Posted on Friday, 13th August 2010 by chris wignall
Lately I’ve been getting comments on this blog from people who are offering to help get our website to the top of Google and Yahoo searches using their brilliant SEO (Search Engine Optimization) strategy. That would be slightly intriguing if the purpose of our website was to be at the top of searches. Even a quick read through of what we do would make that clear. Those comments get deleted.
I’ve said this before (and before, and before, and before, and before, and before); social media is not the future, it is right now and the way you and your organization are currently using it is a significant part of the story you are telling. If your online presence is only an aged website with no venue for interaction you have surrendered the opportunity to engage a large proportion of your current and potential community. Unless you’ve made that decision for some obscure but highly strategic reason you are demonstrating that your future is a rapid path to irrelevance.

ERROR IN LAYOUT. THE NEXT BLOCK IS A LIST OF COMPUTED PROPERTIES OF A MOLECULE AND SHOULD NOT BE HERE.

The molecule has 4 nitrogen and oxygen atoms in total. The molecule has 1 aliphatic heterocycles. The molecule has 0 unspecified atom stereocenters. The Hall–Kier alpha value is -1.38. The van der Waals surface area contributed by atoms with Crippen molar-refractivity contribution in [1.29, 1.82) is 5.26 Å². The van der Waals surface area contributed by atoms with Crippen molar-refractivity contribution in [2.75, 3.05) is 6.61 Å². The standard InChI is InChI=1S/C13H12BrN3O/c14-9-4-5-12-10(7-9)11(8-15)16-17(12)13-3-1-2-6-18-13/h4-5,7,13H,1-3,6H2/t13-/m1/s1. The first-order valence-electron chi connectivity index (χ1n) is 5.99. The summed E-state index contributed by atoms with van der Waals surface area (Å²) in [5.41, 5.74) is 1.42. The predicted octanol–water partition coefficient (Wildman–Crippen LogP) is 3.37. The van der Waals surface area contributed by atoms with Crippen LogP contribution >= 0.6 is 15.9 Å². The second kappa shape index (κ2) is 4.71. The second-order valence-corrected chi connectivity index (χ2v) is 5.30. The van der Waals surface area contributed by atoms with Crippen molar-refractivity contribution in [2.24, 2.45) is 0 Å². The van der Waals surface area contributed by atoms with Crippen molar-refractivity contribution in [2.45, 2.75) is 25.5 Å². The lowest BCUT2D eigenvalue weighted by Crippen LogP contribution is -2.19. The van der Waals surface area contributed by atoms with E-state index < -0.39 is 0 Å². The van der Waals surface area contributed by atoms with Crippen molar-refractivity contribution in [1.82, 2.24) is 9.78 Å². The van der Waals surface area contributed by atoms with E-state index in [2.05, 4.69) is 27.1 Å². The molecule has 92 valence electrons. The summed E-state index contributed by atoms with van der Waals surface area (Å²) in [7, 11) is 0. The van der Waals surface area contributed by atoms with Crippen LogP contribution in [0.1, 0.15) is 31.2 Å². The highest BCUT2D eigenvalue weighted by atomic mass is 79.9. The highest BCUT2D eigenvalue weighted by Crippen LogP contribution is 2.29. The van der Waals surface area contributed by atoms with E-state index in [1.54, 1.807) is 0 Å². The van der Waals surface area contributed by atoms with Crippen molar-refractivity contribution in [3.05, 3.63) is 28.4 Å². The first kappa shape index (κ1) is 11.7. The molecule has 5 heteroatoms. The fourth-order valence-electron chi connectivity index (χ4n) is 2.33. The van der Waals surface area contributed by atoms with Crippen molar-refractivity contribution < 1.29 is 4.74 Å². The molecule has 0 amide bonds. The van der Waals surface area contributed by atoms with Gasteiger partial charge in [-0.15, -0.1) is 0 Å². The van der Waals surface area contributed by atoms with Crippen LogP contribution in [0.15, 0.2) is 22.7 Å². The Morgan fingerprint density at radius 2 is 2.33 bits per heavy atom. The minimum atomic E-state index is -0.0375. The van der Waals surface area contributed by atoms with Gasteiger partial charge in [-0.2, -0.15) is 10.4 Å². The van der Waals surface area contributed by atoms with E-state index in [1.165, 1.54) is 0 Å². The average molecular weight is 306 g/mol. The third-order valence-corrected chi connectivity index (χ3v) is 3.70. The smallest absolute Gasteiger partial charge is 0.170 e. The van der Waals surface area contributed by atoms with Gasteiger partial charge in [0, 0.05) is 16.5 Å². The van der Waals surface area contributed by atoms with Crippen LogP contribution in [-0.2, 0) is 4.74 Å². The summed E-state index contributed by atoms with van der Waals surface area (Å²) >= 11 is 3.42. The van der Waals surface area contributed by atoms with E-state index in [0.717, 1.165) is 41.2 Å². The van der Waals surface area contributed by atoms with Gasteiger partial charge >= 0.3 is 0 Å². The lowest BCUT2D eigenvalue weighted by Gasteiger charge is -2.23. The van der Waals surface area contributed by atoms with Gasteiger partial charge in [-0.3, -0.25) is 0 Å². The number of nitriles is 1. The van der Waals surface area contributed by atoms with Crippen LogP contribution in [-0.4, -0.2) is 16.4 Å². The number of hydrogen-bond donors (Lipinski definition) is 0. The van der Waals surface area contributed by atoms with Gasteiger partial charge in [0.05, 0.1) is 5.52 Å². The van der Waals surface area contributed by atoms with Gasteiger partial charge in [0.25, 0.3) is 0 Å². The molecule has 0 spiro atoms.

At the same time, social media is a complex and still emerging reality and there are few reliable sources for finding your way around. If you don’t have committed and trusted young people in your organization who are innate to it (or you are too afraid to let them lead you) it is terribly confusing to figure out where to start.
Watch this presentation from Scott Stratten (@unmarketing for those on twitter), take notes, make it required viewing for all your leaders, overlook the mild PG-13 language in a couple spots, and then make someone personally responsible and frequently responsible to make it happen.
Even if you’re already familiar with the web world this is worthwhile viewing. Scott offers one of the few practical and sensible strategies I’ve come across for building a meaningful presence online and constantly reminds us that:
1. it’s still all about relationships between real people
2. you still have to bee offering something that matters